CINCINNATI — A local organization donated more than 300 books about notable black figures to third-grade students at Mount Healthy South and North Elementary Schools.

On Wednesday, Top Ladies of Distinction Vice President Gwen Ivory Robinson dropped off boxes full of books for the students as part of an initiative to increase literacy and cultural awareness.

“We want to enrich their lives by the choices that their teachers are going to be making as they look at books and try to match them with children’s talents and their skills and this is part of encouraging, but also opening new doors,” Robinson said.

What You Need To Know

  • The Cincinnati Chapter of Top Ladies of Distinction donated books to Mount Healthy South and North Elementary Schools

  • The 300-plus books were all about notable black figures
  • The organization and the school district hopes the books will help the students get excited about reading and become culturally aware

  • The books will be handed out to the third-grade students when in-person classes resume in January


All 300-plus books donated by the Cincinnati Chapter of Top Ladies of Distinction will be handed out to the students.

Executive Director of Teaching and Learning Jana Wolfe said they will be a great help to the students because improving literacy is one of the school district's top goals.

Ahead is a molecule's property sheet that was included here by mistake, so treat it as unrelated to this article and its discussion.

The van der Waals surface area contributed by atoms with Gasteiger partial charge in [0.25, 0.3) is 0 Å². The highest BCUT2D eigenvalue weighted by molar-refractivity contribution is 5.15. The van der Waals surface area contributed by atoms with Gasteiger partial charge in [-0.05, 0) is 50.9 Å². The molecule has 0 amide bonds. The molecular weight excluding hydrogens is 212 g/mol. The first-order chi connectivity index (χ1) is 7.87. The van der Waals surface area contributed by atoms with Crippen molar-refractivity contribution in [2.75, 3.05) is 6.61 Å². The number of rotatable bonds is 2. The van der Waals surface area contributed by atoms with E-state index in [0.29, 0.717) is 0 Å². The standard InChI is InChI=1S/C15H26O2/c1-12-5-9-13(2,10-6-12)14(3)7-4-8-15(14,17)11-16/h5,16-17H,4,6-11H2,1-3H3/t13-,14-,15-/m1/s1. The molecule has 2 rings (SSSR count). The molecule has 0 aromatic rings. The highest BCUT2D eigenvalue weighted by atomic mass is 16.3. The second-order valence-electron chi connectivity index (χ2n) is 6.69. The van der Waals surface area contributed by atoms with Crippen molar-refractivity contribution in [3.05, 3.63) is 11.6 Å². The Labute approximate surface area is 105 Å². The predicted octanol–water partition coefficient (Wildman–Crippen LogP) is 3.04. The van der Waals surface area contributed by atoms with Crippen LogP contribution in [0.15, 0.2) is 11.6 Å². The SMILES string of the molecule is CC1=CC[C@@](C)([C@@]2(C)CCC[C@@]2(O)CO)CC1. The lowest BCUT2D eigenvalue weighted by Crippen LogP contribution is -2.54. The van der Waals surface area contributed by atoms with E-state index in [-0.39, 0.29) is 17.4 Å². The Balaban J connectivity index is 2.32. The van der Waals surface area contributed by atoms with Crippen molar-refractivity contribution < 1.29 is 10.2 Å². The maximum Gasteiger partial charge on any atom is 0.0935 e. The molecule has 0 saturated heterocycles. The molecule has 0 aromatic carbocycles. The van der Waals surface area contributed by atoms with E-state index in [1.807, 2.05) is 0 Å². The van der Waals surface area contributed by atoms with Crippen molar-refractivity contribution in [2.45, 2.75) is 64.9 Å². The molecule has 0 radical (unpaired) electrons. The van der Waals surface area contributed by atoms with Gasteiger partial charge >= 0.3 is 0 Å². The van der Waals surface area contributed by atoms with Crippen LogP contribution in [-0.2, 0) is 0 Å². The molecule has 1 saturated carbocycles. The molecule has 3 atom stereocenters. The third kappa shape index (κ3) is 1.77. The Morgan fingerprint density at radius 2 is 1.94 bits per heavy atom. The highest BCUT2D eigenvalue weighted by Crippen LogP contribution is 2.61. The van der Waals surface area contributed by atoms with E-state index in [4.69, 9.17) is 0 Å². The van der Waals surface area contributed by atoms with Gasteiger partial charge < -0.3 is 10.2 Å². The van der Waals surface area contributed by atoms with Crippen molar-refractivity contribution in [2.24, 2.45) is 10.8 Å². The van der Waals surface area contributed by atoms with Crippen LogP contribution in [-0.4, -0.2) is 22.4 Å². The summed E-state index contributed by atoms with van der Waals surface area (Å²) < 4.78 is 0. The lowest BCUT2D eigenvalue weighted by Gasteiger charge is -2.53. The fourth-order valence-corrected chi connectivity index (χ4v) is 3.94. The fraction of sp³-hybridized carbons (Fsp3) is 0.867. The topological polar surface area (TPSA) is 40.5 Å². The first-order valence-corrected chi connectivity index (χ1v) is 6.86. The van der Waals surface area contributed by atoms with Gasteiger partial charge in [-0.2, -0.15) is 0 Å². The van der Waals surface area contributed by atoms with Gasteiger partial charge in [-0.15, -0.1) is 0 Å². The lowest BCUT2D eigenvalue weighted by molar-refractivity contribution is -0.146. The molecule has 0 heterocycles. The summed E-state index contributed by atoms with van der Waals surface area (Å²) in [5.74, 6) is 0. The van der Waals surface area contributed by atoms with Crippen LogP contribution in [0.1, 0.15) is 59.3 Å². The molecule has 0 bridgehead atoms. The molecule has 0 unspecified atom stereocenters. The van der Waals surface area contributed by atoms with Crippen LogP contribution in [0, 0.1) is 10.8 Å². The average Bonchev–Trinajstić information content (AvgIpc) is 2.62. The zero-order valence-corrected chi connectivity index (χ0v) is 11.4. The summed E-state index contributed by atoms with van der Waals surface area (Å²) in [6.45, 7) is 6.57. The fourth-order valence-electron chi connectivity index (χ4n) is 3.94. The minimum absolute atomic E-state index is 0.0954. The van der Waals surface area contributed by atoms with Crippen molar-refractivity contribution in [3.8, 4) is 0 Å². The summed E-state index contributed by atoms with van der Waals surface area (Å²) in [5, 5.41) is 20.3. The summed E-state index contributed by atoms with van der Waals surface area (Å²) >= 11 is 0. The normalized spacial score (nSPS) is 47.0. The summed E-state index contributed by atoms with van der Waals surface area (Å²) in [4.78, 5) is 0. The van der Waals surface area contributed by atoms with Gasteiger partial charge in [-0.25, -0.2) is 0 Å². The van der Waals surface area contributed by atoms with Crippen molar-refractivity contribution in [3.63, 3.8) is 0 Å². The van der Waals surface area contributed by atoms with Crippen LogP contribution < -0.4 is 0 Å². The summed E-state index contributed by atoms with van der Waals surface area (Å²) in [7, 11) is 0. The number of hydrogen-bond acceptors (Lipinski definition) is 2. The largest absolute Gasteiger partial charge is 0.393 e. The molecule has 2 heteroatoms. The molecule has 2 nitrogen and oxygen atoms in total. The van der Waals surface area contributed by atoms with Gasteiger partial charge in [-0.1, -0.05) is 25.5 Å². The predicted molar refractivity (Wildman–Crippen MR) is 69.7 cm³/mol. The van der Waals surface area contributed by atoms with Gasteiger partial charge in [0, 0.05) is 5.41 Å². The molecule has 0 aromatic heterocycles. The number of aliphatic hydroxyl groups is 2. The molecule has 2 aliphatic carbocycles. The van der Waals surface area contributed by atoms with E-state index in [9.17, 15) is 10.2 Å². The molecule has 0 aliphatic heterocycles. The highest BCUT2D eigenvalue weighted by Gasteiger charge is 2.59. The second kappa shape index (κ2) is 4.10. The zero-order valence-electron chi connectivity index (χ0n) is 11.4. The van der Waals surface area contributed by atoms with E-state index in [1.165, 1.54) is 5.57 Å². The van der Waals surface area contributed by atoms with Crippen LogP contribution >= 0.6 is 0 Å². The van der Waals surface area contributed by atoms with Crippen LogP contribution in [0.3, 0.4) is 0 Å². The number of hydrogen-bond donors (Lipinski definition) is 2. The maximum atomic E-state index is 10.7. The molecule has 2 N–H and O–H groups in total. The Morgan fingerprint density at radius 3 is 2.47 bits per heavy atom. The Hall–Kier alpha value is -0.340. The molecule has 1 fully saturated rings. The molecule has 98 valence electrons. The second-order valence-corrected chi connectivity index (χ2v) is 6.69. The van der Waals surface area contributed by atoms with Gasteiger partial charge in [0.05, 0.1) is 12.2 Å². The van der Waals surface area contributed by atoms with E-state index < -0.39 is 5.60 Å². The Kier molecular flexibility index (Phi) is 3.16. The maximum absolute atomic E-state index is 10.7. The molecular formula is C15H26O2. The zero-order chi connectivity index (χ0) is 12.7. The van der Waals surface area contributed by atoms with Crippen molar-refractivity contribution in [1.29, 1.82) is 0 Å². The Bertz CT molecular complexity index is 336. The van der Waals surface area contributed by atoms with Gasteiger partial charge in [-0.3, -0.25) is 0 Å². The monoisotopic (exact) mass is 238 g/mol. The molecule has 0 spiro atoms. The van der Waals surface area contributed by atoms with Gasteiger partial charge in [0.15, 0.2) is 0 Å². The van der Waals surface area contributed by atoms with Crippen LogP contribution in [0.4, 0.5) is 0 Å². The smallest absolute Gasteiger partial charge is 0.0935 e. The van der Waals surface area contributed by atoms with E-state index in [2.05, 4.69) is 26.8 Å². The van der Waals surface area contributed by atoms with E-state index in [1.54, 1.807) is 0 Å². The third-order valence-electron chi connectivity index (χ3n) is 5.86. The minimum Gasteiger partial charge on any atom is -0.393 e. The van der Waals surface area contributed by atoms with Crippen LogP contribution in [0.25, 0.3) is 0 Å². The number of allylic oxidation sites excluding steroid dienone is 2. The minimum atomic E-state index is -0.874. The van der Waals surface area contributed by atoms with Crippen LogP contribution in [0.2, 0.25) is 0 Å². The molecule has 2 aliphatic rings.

“When they reached out to us about giving us books that are more culturally relevant for our kids, we were so excited because we know this is something where they’ll look at these books and have a great interest in them,” Wolfe said.

Improving literacy is really important for this school district because Wolfe said the students are not always on a reading level when they begin kindergarten. 

“When our littlest ones come in they are behind so we do push really hard to get them caught up because again all of the statics out there for any student, whether it’s an economically disadvantaged student or not, if you’re not on target by fourth-grade the chances of you ever getting on grade level is very slim,” she said.

Overall, Wolfe hopes the books improve reading scores and help students become more culturally aware.

“There is so much that’s not in our current textbooks in the buildings so this will be a chance for all of our students to learn about each other,” she said.

The parents were supposed to pick up the books on Wednesday, but that was canceled because of the snow. Students are expected to get the books in person when classes resume in January.